I'd say this is quite a sore subject for some. Not every artist can teach that is true, but surely it would be better if every art teacher is a successful (whatever 'successful' means to them as an individual) contemporary practitioner? When I was doing the Foundation in Art, one of the tutors asked me what I wanted to do career-wise. I answered that I either wanted to be a teacher or an artist, or even better-both. She screamed at the top of her lungs that not all teachers are failed artists. She totally got the wrong end of the stick, but it did get me thinking and interested in my tutors and how they practice art outside of their teaching careers. Are they up-to-date, creative and accurate? Or are they just repeating the same material year after year?
My belief is that if you have the experience of being an artist on top of whatever training you may have (being involved in exhibitions, liaising with curators, researching, collaborating with fellow artists or clients etc ) surely you have that additional knowledge and advice to pass on to your students. We may also have more confidence in what we are teaching, as we know that it is directly linkable to practice and 'real life'? In lifelong learning students need to know what the point of it all is- how does it benefit them.
Going back to your question- Teachers should not lean toward their own discipline, they should be broad and allow their learners to specialise in whatever interests them as individuals. However, as learners develop their skills in their chosen discipline, they may require more specialist assistance. Teachers can then point students in the right direction.
Thank you for your considered reply. I am amazed at some of the stuff that has been written about my very simple question!! I particularly like your point (with which I agree) about how up-to-date a non-practising art teacher may be. We are constantly told "it's who you know", which is totally true in the arts, so students are more likely to benefit from an 'industry' fresh teacher, who is fully involved and can apply real-life names and notions...
Alex, thank you for your reply. You are so right!! If you are great at facilitating learning, your students will benefit a lot more than if they are being taught by an Oscar winner who can't string two words together!!!
Interesting point you made about the lightbulb moment. Unfortunately, those moments do not happen the same way in an arts based environment. Of course, when we produce a piece of work and it is successful (liked!!), that is great, but the next day, its time to start all over again, only this time, there is more pressure to make it better than the first. No time to rest...
This can be an advantage, as you've said, to teach the student about persistence, hard work and failure!!!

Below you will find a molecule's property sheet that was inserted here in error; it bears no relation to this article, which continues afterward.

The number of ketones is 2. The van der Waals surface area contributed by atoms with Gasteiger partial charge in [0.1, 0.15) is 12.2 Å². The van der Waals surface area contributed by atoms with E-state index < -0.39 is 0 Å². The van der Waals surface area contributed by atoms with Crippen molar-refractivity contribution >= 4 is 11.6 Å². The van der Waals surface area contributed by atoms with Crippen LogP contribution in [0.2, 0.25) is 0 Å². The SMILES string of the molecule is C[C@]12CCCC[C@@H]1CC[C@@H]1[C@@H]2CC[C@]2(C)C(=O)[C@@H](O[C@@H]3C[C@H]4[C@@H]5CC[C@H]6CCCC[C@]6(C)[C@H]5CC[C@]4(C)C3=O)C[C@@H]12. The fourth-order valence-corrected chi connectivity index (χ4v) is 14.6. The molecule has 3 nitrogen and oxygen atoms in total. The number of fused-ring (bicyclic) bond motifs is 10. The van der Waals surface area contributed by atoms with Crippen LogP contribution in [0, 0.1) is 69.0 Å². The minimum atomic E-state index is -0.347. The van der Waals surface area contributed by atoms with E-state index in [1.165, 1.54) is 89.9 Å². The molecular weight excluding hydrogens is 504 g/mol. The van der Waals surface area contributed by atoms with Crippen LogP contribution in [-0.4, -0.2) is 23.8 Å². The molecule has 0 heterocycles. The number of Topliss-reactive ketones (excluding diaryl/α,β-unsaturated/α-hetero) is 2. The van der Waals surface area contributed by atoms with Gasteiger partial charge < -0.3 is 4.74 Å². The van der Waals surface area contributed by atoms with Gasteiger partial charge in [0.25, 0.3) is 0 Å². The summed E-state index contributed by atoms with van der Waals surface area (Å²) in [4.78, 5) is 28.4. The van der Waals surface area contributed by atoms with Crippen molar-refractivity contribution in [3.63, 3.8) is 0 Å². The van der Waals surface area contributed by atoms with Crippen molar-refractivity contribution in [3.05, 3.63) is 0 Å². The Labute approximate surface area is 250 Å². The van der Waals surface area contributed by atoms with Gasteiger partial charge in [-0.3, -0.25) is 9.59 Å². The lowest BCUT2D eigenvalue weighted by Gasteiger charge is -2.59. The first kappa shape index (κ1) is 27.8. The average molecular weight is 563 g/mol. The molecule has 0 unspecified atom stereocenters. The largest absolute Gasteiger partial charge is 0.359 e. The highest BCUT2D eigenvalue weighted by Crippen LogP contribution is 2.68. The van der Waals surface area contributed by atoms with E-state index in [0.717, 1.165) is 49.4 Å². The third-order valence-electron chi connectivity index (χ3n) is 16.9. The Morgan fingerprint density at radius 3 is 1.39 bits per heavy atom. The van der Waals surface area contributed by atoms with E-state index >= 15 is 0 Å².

Having finished my degree last year I was lucky enough to have some inspirational tutors. Because my tutors had worked in industry for some time and had good knowledge of the subject. Because of this there was instant respect given and you as a student valued there opinions and comments about your work.
You've got it Jo. With something like graphics, there is a huge link with industry, the 'real world' and being up to date. Unlike other subjects (geography, maths, woodwork etc.), there is a strong element of 'fashion' in graphics, indeed in most of the arts, therefore, to have teachers who are in touch with the world a student is working hard to inhabit makes it so much more likely it will happen...
Lovely thoughts in your reply, thank you. Teaching is sometimes seen as a default position, in that if an artist cannot make a living from their work, then they teach to supplement their income. It's a good way of doing both too, with loads of part-time positions within FE and HE. Just as long as they are NOT bitter and twisted!!!
Oh to be in that ideal world Aimee!!! I can see exactly where your'e coming from with your comments. It's a balance between having/wanting a great communicator OR a person who simply ooooouuuses with personality and fame, but cannot remember your name after six months of teaching, OR doesn't turn up because of 'outside' commitments!!!
Personally, I feel that as long as the teacher has a passion for the subject they are teaching, their level of 'success' is irrelevant.
In regards to 'working' teachers, I have to say a few concerns of mine would be...Will a teacher who is working 'successfully' in the industry care more for their own success than that of their learners?
I was once taught by a teacher who constantly reminded the class that they were not a teacher, they just worked professionally and could share their experiences with us. This was a great connection to have and I did learn a lot from them, however, it was evident that the teacher felt this way and as soon as the class was over it was just another session done and dusted.
Throughout my education I have been taught by a variety of teachers, all offered strengths and weaknesses so perhaps it is more about having a variety of teachers on a team rather than one being better than the other.
As Alex said, a teacher can call upon others to give talks and work experience to their learners, they don't have to be everything to everyone. Sometimes information and interaction from an outsider can seem incredibly exciting and useful, even if it is simply reiterating something that the teacher has been discussing all along.
Therefore, I think variety and passion are the most important aspects of a 'better' arts teacher.
Thank you for your reply, thoughtful stuff. Its's a toughy, as the inspiration a 'practising' artist can generate should be good for students, but you make a great point about how the artist prioritises time and who would come out on top. PROFESSIONALISM!!!!! that's where it's at!!!